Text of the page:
Country-led HIV Programs Provide a Sustainable Model for Success

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Media Contacts: Johanna Harvey: jharvey@pedaids.org or +1 (202) 280-1657
Racine Tucker-Hamilton: rtuckerhamilton@pedaids.org or +1 (202) 448-8456

 

Country-led HIV Programs Provide a Sustainable Model for Success

Elizabeth Glaser Pediatric AIDS Foundation Affiliate Organizations Celebrate Three-year Anniversary

 

May 21, 2014—Washington, D.C.—Today, the Elizabeth Glaser Pediatric AIDS Foundation (EGPAF) marked the three-year anniversary of its partnerships with affiliated national HIV organizations in Côte d’Ivoire, Mozambique, and Tanzania. With funding from the U.S. Centers for Disease Control and Prevention (CDC), EGPAF launched its affiliate model in 2011 to respond to the growing need for a national, multi-stakeholder approach to the HIV/AIDS epidemic.  Strengthening national organizations through affiliation is one component of EGPAF’s commitment to advancing country ownership in order to end AIDS in children.

Today, the Ariel Glaser Pediatric AIDS Healthcare Initiative (AGPAHI) in Tanzania, Fundação Ariel Contra o SIDA Pediátrico (Fundação Ariel) in Mozambique, and Fondation Ariel Glaser Pour la Lutte contre le SIDA Pédiatrique (Fondation Ariel) in Côte d’Ivoire each operate as independent, locally owned organizations. Collectively they support more than 650 public and private health facilities, have tested more than 895,000 pregnant women for HIV, and have started more than 180,000 clients on HIV treatment.

“Country ownership is essential to ending the AIDS epidemic,” said Charles Lyons, EGPAF president and CEO. “EGPAF is proud to support these partners to bolster the national HIV response and create programs that can produce successful results to help lead us to an AIDS-free generation.”

Through this model, EGPAF provides its affiliates with comprehensive capacity building that is crucial for well-rounded and sustainable organizations. Affiliates receive technical and systems support in governance, programmatic, operational, and communications areas, and are evaluated annually through an accreditation process. Affiliates are governed by independent, highly qualified national boards, supported by national leadership and staff. Through this model, EGPAF and its affiliates assure a commitment to high-quality HIV services and are building national capacity to scale-up and sustain the end of AIDS in children.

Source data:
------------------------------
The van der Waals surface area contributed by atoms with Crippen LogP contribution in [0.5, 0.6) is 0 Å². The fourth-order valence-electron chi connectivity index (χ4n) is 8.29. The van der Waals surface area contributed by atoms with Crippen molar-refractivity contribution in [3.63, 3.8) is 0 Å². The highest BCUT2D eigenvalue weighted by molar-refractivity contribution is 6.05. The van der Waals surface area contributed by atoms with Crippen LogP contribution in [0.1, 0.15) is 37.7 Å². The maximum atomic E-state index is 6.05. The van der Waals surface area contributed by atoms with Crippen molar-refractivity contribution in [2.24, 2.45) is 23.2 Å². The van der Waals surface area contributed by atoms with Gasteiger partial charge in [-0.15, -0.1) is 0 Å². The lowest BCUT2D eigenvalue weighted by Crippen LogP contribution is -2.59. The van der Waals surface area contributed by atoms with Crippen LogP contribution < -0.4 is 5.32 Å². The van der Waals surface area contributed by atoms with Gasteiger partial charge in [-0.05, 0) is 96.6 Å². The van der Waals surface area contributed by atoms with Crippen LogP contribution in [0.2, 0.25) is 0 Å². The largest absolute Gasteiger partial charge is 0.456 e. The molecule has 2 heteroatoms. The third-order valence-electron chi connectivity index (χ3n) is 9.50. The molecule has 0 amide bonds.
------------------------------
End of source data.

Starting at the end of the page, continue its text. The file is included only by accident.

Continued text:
“We have a unique understanding of the reality of HIV/AIDS in our countries,” said Paula Vaz, M.D., Ph.D., executive director of Fundação Ariel in Mozambique. “By tackling the AIDS epidemic locally, we can lead the way to global change.”

Every day, nearly 700 babies become newly infected with HIV, almost all of whom live in sub-Saharan Africa. EGPAF and its affiliates are global leaders in the effort to end AIDS in children by providing women and their families with services to prevent transmission of HIV.

On Friday, May 23, 2014 at 10 a.m. EDT, experts from EGPAF will join the Center for Strategic and International Studies (CSIS) in Washington, D.C. for a panel discussion titled, “Transition to National Delivery of HIV and AIDS Services:  Challenges and Opportunities.” The discussion will focus on the progress made in building national capacity to deliver HIV and AIDS services. For more information or to rsvp, visit smartglobalhealth.org.

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About the Elizabeth Glaser Pediatric AIDS Foundation (EGPAF):

EGPAF is a global leader in the fight against pediatric HIV/AIDS, and has reached more than 20 million women with services to prevent transmission of HIV to their babies. It currently supports more than 7,000 health facilities and works in 15 countries to implement prevention, care, and treatment services; to further advance innovative research; and to execute global advocacy activities that bring dramatic change to the lives of millions of women, children, and families worldwide. For more information, visit www.pedaids.org.